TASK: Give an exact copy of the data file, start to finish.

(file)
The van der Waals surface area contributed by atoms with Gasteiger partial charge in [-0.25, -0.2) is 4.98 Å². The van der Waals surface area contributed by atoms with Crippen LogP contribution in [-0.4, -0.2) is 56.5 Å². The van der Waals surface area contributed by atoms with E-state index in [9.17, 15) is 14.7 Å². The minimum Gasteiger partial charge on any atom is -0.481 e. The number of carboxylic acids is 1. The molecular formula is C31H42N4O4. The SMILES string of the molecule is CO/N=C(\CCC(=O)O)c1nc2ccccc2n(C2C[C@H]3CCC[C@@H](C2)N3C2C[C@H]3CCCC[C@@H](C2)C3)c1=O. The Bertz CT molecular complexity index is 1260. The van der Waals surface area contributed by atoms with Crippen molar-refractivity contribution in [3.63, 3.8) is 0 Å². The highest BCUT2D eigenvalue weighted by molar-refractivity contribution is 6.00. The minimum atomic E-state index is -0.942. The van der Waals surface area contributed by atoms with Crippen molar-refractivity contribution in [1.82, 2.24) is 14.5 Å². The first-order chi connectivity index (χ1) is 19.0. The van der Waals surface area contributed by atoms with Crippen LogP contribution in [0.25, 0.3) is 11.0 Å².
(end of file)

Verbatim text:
The van der Waals surface area contributed by atoms with Gasteiger partial charge in [-0.25, -0.2) is 4.98 Å². The van der Waals surface area contributed by atoms with Crippen LogP contribution in [-0.4, -0.2) is 56.5 Å². The van der Waals surface area contributed by atoms with E-state index in [9.17, 15) is 14.7 Å². The minimum Gasteiger partial charge on any atom is -0.481 e. The number of carboxylic acids is 1. The molecular formula is C31H42N4O4. The SMILES string of the molecule is CO/N=C(\CCC(=O)O)c1nc2ccccc2n(C2C[C@H]3CCC[C@@H](C2)N3C2C[C@H]3CCCC[C@@H](C2)C3)c1=O. The Bertz CT molecular complexity index is 1260. The van der Waals surface area contributed by atoms with Crippen molar-refractivity contribution in [3.63, 3.8) is 0 Å². The highest BCUT2D eigenvalue weighted by molar-refractivity contribution is 6.00. The minimum atomic E-state index is -0.942. The van der Waals surface area contributed by atoms with Crippen molar-refractivity contribution in [1.82, 2.24) is 14.5 Å². The first-order chi connectivity index (χ1) is 19.0. The van der Waals surface area contributed by atoms with Crippen LogP contribution in [0.25, 0.3) is 11.0 Å².